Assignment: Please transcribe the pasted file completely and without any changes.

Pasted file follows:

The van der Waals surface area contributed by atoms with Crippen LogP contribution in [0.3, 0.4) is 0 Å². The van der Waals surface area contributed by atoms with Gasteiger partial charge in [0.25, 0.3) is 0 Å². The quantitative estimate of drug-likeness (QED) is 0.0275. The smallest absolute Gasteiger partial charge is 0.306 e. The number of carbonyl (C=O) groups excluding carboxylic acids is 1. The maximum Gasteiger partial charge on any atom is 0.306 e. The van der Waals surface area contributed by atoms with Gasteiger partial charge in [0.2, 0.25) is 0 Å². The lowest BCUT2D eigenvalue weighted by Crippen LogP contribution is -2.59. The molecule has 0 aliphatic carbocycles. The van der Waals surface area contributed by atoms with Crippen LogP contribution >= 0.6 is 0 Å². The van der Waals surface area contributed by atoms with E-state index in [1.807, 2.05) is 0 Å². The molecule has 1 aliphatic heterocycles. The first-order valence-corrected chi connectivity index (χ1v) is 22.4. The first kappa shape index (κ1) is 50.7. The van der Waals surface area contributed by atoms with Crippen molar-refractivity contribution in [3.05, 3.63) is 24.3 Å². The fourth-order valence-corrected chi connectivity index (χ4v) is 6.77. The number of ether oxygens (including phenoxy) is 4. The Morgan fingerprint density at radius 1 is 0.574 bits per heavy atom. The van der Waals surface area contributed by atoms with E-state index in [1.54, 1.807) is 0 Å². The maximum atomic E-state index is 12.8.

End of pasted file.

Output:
The van der Waals surface area contributed by atoms with Crippen LogP contribution in [0.3, 0.4) is 0 Å². The van der Waals surface area contributed by atoms with Gasteiger partial charge in [0.25, 0.3) is 0 Å². The quantitative estimate of drug-likeness (QED) is 0.0275. The smallest absolute Gasteiger partial charge is 0.306 e. The number of carbonyl (C=O) groups excluding carboxylic acids is 1. The maximum Gasteiger partial charge on any atom is 0.306 e. The van der Waals surface area contributed by atoms with Gasteiger partial charge in [0.2, 0.25) is 0 Å². The lowest BCUT2D eigenvalue weighted by Crippen LogP contribution is -2.59. The molecule has 0 aliphatic carbocycles. The van der Waals surface area contributed by atoms with Crippen LogP contribution >= 0.6 is 0 Å². The van der Waals surface area contributed by atoms with E-state index in [1.807, 2.05) is 0 Å². The molecule has 1 aliphatic heterocycles. The first-order valence-corrected chi connectivity index (χ1v) is 22.4. The first kappa shape index (κ1) is 50.7. The van der Waals surface area contributed by atoms with Crippen molar-refractivity contribution in [3.05, 3.63) is 24.3 Å². The fourth-order valence-corrected chi connectivity index (χ4v) is 6.77. The number of ether oxygens (including phenoxy) is 4. The Morgan fingerprint density at radius 1 is 0.574 bits per heavy atom. The van der Waals surface area contributed by atoms with E-state index in [1.54, 1.807) is 0 Å². The maximum atomic E-state index is 12.8.